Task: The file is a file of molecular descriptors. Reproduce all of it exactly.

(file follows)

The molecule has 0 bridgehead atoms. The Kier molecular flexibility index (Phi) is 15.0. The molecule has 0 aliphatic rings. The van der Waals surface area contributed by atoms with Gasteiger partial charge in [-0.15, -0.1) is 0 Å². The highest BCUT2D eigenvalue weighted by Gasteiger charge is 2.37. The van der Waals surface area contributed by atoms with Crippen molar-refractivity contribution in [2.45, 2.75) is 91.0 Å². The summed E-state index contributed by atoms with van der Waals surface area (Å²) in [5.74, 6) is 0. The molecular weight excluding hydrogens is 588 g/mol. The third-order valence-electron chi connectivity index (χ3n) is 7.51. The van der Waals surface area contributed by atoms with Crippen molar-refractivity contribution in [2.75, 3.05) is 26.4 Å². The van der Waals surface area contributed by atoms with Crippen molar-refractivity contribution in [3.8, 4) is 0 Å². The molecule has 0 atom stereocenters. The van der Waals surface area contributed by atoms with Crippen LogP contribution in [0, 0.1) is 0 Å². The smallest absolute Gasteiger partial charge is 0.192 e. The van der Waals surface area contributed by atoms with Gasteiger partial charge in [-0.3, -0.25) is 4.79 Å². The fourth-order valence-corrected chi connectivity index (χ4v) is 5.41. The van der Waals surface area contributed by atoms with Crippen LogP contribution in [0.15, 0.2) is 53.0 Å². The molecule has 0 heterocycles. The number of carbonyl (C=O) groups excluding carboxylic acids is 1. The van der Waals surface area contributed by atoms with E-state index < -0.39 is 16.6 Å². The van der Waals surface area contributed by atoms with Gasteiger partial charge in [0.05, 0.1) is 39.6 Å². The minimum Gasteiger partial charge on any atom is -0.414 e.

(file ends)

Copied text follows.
The molecule has 0 bridgehead atoms. The Kier molecular flexibility index (Phi) is 15.0. The molecule has 0 aliphatic rings. The van der Waals surface area contributed by atoms with Gasteiger partial charge in [-0.15, -0.1) is 0 Å². The highest BCUT2D eigenvalue weighted by Gasteiger charge is 2.37. The van der Waals surface area contributed by atoms with Crippen molar-refractivity contribution in [2.45, 2.75) is 91.0 Å². The summed E-state index contributed by atoms with van der Waals surface area (Å²) in [5.74, 6) is 0. The molecular weight excluding hydrogens is 588 g/mol. The third-order valence-electron chi connectivity index (χ3n) is 7.51. The van der Waals surface area contributed by atoms with Crippen molar-refractivity contribution in [2.75, 3.05) is 26.4 Å². The van der Waals surface area contributed by atoms with Crippen molar-refractivity contribution in [3.8, 4) is 0 Å². The molecule has 0 atom stereocenters. The van der Waals surface area contributed by atoms with Crippen LogP contribution in [0, 0.1) is 0 Å². The smallest absolute Gasteiger partial charge is 0.192 e. The van der Waals surface area contributed by atoms with Gasteiger partial charge in [-0.3, -0.25) is 4.79 Å². The fourth-order valence-corrected chi connectivity index (χ4v) is 5.41. The van der Waals surface area contributed by atoms with Crippen LogP contribution in [0.15, 0.2) is 53.0 Å². The molecule has 0 heterocycles. The number of carbonyl (C=O) groups excluding carboxylic acids is 1. The van der Waals surface area contributed by atoms with E-state index < -0.39 is 16.6 Å². The van der Waals surface area contributed by atoms with Gasteiger partial charge in [0.05, 0.1) is 39.6 Å². The minimum Gasteiger partial charge on any atom is -0.414 e.